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Title: Summoning the courage for philosophising : a new reading of Heidegger's 'The Fundamental Concepts of Metaphysics'
Author: Cykowski, Elizabeth
ISNI:       0000 0004 6061 7029
Awarding Body: University of Oxford
Current Institution: University of Oxford
Date of Award: 2015
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This thesis provides an original reading of Heidegger's 1929-30 lecture course The Fundamental Concepts of Metaphysics. Currently, the notoriety of FCM stems from controversy surrounding its description of human beings as 'world-forming,' and of animals as comparatively 'poor in world.' These propositions are interpreted within the secondary literature as a reinforcement of ontotheological and humanistic metaphysics. However, this standard interpretation misses the more complex and subtle significance of this material in the broader context of the lectures. I argue that Heidegger's 'comparative examination' forms part of a wider metaphysical project of interrogating a contemporary 'delusion,' a metaphysical division drawn between 'life' and 'spirit' engendered by an 'anthropological' worldview which pictures man as a composite of those two elements. Heidegger traces the manifestations of this delusion in Kulturphilosophie and biology, before attempting to recover a more genuinely metaphysical attitude, one founded not on anthropocentric 'worldviews' but on a direct, courageous 'confrontation' with ourselves. Heidegger argues that this confrontation must take its orientation from Greek thought, in which man is interpreted as that part of physis that apprehends physis as a whole. For Heidegger, this notion of the human as a kind of 'meta-physical' being enables us to grasp the coextensive essence of the human and of metaphysics. I argue that Heidegger's position can be extended and enriched if we consider it in conjunction with what he presents in the lecture course as one of its great adversaries; for the German tradition of philosophical anthropology, rather than being a straightforward articulation of the life-spirit divide that Heidegger wishes to eschew, actually harmonises with and deepens Heidegger's reflections in FCM concerning the nature of the human as a meta-physical being.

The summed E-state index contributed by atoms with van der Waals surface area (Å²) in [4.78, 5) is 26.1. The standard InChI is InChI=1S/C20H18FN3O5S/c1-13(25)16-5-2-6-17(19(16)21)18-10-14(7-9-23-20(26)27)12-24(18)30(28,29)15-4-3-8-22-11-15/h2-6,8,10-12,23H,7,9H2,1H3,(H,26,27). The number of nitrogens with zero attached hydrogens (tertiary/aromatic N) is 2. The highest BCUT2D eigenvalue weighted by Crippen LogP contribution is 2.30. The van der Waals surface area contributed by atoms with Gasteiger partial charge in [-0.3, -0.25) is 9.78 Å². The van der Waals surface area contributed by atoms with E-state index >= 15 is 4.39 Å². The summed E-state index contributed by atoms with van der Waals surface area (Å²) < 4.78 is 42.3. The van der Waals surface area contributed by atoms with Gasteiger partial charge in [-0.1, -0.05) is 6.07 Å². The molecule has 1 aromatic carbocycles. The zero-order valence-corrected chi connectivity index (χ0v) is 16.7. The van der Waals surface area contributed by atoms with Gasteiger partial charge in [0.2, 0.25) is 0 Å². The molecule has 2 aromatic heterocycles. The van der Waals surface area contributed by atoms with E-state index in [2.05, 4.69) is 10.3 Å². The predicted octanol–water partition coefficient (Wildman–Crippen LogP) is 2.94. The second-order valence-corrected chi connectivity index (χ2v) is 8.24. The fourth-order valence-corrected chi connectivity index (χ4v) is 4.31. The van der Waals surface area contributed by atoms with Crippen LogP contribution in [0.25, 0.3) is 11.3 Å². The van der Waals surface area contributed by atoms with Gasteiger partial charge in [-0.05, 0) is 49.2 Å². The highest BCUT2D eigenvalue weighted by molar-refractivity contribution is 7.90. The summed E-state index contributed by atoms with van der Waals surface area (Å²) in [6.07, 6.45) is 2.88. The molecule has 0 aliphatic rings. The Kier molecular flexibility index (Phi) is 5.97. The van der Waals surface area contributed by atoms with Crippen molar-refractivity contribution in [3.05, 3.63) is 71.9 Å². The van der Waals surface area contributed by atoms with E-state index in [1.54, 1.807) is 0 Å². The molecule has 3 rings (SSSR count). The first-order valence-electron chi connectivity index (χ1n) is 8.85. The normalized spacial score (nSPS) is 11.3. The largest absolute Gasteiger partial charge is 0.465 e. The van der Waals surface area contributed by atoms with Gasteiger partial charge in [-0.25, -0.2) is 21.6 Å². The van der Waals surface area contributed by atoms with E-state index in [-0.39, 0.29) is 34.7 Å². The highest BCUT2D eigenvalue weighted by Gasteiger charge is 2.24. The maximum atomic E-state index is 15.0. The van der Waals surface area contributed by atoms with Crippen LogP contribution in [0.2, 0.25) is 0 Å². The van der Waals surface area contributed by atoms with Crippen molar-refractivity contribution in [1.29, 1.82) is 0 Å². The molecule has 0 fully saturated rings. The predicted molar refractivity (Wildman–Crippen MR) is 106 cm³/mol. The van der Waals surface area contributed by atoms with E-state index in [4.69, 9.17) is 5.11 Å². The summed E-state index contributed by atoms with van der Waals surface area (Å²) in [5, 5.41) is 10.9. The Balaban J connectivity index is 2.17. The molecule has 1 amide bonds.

Supervisor: Mulhall, Stephen Sponsor: Arts and Humanities Research Council
Qualification Name: Thesis (Ph.D.) Qualification Level: Doctoral
EThOS ID:  DOI: Not available
Keywords: Metaphysics ; Philosophical anthropology ; Animals (Philosophy)